As a dentist who has spent the last 40 years studying and practicing methods to improve the oral health of my patients and the larger community, I feel compelled to publicly address several observations during this current pandemic. COVID-19 has already disrupted many of the normal systems and conventional practices of society here and around the world.

Some of them, such as supply chains for food and other essential materials, will rebound quickly. We will not run out of food, fuel or clothing. Even toilet paper will soon be back on the shelves. When the first wave of this disease has passed and we have dramatically increased our ability to test for the virus, healthy and low-risk people will be able to return to work and school and church and the gym. Eventually we will all get used to a new normal.

But it will take time to redevelop other systems, such as elective surgical procedures including dentistry. Because of the virulence of this particular pathogen, its widespread prevalence, and the current lack of an effective vaccine, it will be some time before there is enough personal protective equipment and new mechanical systems developed to safely allow medical and dental teams to return to certain routine procedures. But there are things everyone can do right now to reduce their risk of dental disease and the need for treatment.

Of the many reasons for which I am proud to be a member of the dental profession, by far the greatest is the huge emphasis it has placed on prevention. Dentistry wrote the book on prevention at least 60 years ago and has been editing it ever since. That effort will continue to evolve but the messages are more important right now than ever before.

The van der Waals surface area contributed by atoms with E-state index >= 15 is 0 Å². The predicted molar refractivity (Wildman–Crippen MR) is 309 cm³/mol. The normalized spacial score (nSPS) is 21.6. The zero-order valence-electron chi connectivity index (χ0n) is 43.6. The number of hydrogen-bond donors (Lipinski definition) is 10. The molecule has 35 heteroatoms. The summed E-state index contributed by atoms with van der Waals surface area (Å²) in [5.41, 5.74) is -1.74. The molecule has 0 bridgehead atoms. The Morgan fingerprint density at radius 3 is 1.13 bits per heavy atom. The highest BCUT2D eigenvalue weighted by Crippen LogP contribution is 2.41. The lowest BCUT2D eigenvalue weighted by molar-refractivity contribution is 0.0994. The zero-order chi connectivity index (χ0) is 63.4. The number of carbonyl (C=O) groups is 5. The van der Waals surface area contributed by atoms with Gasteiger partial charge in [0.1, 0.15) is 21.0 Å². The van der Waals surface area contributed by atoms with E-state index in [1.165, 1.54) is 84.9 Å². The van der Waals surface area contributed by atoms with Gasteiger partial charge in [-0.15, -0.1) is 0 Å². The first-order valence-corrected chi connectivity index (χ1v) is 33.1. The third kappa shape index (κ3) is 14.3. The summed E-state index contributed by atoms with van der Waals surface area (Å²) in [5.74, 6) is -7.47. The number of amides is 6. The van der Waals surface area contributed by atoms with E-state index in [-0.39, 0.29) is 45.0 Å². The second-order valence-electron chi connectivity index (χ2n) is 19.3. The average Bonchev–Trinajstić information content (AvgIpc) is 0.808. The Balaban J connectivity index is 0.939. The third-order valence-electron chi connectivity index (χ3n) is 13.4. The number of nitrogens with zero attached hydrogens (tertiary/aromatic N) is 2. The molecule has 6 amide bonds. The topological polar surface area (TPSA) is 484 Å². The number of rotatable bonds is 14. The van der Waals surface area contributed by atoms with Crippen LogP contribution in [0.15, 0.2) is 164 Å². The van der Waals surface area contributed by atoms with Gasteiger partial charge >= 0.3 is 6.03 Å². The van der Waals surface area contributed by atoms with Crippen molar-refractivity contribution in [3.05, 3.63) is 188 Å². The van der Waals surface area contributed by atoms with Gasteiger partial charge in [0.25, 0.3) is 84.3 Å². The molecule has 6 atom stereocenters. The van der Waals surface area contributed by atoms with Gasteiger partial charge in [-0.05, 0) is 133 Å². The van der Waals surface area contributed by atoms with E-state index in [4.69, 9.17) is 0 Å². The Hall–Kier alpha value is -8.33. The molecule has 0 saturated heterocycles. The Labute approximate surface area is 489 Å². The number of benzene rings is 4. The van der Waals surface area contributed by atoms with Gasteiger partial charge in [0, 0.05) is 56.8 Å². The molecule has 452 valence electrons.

For the immediate future, people cannot expect to have access to routine dental care for the various reasons that they have in the past. I offer the following recommendations to help us get through this to a time when we can. These recommendations are simple and will be familiar to most people but, in my experience, many people either have not heard the messages or, unfortunately, do not follow the advice.

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First, clean your teeth thoroughly twice a day with toothbrush and dental floss. Bacterial plaque is always growing on our teeth and is responsible for causing cavities and periodontal disease. These are two of the most widespread diseases in the world and are largely preventable. Regular brushing and flossing between the teeth where the brush cannot reach are the main methods of reducing these diseases. Go to YouTube and view some of the many videos of effective brushing and flossing.

Second, reduce dietary sugar to as close to zero as possible, especially soda pop and other sugary drinks that create an acidic environment in the mouth. It is this acidic environment that dissolves the minerals from our teeth and allows decay to start.

Third, teach these things to your children. In particular, do them yourself and stick to it – your children are always watching you and tend to follow your behavior.

These preventive techniques are particularly important if you have been diagnosed with active dental decay but won’t be able to have it treated for a while. Keep the sugar low to slow the progress of the decay in your tooth/teeth. As always, your family dentist is your best resource if you have questions regarding your oral health. While all dentists are currently limited to treatment specific to relieving infection and severe pain, they can guide you through this time period. A call to the emergency room should only be considered as a last resort. Emergency room personnel are not trained to treat dental disease and their limited equipment and resources must be reserved as much as possible.

As we have all heard so many times, an ounce of prevention is worth a pound of cure. It’s time to take our oral health seriously and do what we can for ourselves.

John Clayburgh, DDS, is from Grand Forks.